Amid ongoing speculation that KCET may break away from PBS, representatives from the four Los Angeles-area PBS affiliates met Wednesday to discuss a restructuring plan that would prevent the nation's second-largest media market from losing its flagship public television station.
The plan explored calls for the KCET to form a consortium with Orange County's KOCE, the Inland Empire's KVCR and the Los Angeles school district's KLCS. The stations then would save money by reducing programming overlap, cross promoting, and better coordinating fundraisers.
For months, KCET executives have warned that they may sever ties with the national network and become an independent station if the station's annual payment to PBS cannot be lowered. PBS officials have stated KCET pays about the same rate as other stations and has given no indication it intends to adjust the station's dues.
Despite KCET's threats to leave the network, KOCE-TV's President and Chief Executive Mel Rogers said Wednesday after the meeting that a complete break is unlikely.
"Both sides have too much to lose" if KCET and PBS part ways, he said. "If I were betting, I wouldn't bet that KCET would leave PBS," he continued. "I believe it would be best for public TV, the viewers in this area and the market for KCET to continue at some level."
However, if KCET does leave PBS, KOCE would "step into the breach," Rogers said, and would provide more PBS programming than it does currently. Its schedule is made up of about 25% PBS-provided programming; the rest is acquired and locally produced.
KCET's chief executive, Al Jerome, could not be reached for comment about Wednesday's discussions. The meeting, held at KOCE's Huntington Beach headquarters, had apparently been scheduled more than a month ago.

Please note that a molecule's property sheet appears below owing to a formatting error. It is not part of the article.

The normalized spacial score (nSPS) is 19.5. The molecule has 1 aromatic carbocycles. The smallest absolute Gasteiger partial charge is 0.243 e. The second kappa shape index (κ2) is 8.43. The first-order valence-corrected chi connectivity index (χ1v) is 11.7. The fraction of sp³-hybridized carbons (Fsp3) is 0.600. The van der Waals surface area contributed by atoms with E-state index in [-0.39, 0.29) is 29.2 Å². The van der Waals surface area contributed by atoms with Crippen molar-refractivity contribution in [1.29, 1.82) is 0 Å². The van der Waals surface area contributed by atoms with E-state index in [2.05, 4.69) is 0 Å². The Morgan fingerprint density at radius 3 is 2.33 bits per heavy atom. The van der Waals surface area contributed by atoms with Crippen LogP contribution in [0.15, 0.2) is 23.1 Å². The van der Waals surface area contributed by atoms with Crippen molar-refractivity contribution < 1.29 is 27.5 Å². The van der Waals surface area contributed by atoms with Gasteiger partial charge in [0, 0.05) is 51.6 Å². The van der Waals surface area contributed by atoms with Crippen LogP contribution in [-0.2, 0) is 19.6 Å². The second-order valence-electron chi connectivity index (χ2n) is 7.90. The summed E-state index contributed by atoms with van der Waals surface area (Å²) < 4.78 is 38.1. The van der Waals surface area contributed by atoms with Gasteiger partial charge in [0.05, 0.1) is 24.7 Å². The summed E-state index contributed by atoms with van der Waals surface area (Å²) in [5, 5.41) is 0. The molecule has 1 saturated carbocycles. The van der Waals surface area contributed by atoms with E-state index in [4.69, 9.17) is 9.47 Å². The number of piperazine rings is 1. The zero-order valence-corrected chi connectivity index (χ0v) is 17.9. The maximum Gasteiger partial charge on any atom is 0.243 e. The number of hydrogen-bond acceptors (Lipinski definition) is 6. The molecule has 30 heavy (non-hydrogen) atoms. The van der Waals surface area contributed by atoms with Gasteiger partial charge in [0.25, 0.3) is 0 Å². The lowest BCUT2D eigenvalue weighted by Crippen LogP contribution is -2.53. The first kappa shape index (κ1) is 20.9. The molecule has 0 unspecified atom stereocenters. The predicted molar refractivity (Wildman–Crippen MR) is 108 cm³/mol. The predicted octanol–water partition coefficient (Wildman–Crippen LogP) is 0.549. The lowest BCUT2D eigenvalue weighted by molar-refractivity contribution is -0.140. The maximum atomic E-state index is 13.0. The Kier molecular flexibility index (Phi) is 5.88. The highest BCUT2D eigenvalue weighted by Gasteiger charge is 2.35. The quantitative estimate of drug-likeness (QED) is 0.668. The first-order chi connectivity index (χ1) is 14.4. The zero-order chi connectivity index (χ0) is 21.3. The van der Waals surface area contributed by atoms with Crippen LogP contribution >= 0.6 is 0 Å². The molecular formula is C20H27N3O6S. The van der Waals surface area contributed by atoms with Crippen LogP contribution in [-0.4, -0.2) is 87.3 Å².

"It's historically been every man for himself, but that doesn't work in this environment," Larry Ciecalone, general manager and president of KVCR in San Bernardino, said Wednesday. "We want to program these stations jointly so we can really super-serve the viewers."
If a consortium plan were adopted, it would put all four public TV stations on equal footing, rather than the traditional PBS model of having a primary, then one or more secondary stations. Such a configuration, though, represents a sticking point for PBS, which would probably have less money flowing into its coffers as a result.
While the stations in the group have always been competitors, the recession and drastic reductions in vital corporate underwriting and donations have drawn them together.
KCET is the biggest PBS station, with nearly 9 million viewers, in the country's second-biggest media market. Of its $40-million budget, KCET pays out about $7 million in programming fees to PBS, a 40% increase over the last several years. The station has laid off employees, shrinking its staff from 170 to 132, cutting salaries and pension contributions. The station is expecting a $10-million hit to its budget this year.
The group will try to meet again in November, with a spot at the table reserved for KCET.
"We're not spending a lot of time thinking about what this consortium would be like without them because we hope they're still part of it," Ciecalone said.